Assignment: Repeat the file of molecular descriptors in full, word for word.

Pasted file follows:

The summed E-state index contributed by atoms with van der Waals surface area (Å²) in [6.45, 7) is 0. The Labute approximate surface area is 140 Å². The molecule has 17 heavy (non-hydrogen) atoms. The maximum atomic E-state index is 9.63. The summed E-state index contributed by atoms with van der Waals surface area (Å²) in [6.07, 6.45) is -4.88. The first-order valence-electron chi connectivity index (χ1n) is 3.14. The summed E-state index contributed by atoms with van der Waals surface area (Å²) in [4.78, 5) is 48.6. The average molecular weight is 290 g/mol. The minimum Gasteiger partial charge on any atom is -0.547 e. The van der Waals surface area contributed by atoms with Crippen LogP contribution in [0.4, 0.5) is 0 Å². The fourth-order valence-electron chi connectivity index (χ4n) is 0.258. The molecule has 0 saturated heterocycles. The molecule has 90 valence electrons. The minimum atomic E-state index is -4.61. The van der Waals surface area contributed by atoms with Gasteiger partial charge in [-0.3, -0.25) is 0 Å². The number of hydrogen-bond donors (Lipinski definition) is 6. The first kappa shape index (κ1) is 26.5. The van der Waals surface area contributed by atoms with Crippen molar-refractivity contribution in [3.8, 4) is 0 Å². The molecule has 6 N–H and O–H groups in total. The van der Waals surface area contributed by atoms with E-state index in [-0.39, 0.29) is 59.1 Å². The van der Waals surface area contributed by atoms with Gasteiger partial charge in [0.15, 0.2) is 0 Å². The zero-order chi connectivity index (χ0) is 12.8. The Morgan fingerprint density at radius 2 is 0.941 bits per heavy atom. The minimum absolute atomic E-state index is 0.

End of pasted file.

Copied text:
The summed E-state index contributed by atoms with van der Waals surface area (Å²) in [6.45, 7) is 0. The Labute approximate surface area is 140 Å². The molecule has 17 heavy (non-hydrogen) atoms. The maximum atomic E-state index is 9.63. The summed E-state index contributed by atoms with van der Waals surface area (Å²) in [6.07, 6.45) is -4.88. The first-order valence-electron chi connectivity index (χ1n) is 3.14. The summed E-state index contributed by atoms with van der Waals surface area (Å²) in [4.78, 5) is 48.6. The average molecular weight is 290 g/mol. The minimum Gasteiger partial charge on any atom is -0.547 e. The van der Waals surface area contributed by atoms with Crippen LogP contribution in [0.4, 0.5) is 0 Å². The fourth-order valence-electron chi connectivity index (χ4n) is 0.258. The molecule has 0 saturated heterocycles. The molecule has 90 valence electrons. The minimum atomic E-state index is -4.61. The van der Waals surface area contributed by atoms with Gasteiger partial charge in [-0.3, -0.25) is 0 Å². The number of hydrogen-bond donors (Lipinski definition) is 6. The first kappa shape index (κ1) is 26.5. The van der Waals surface area contributed by atoms with Crippen molar-refractivity contribution in [3.8, 4) is 0 Å². The molecule has 6 N–H and O–H groups in total. The van der Waals surface area contributed by atoms with E-state index in [-0.39, 0.29) is 59.1 Å². The van der Waals surface area contributed by atoms with Gasteiger partial charge in [0.15, 0.2) is 0 Å². The zero-order chi connectivity index (χ0) is 12.8. The Morgan fingerprint density at radius 2 is 0.941 bits per heavy atom. The minimum absolute atomic E-state index is 0.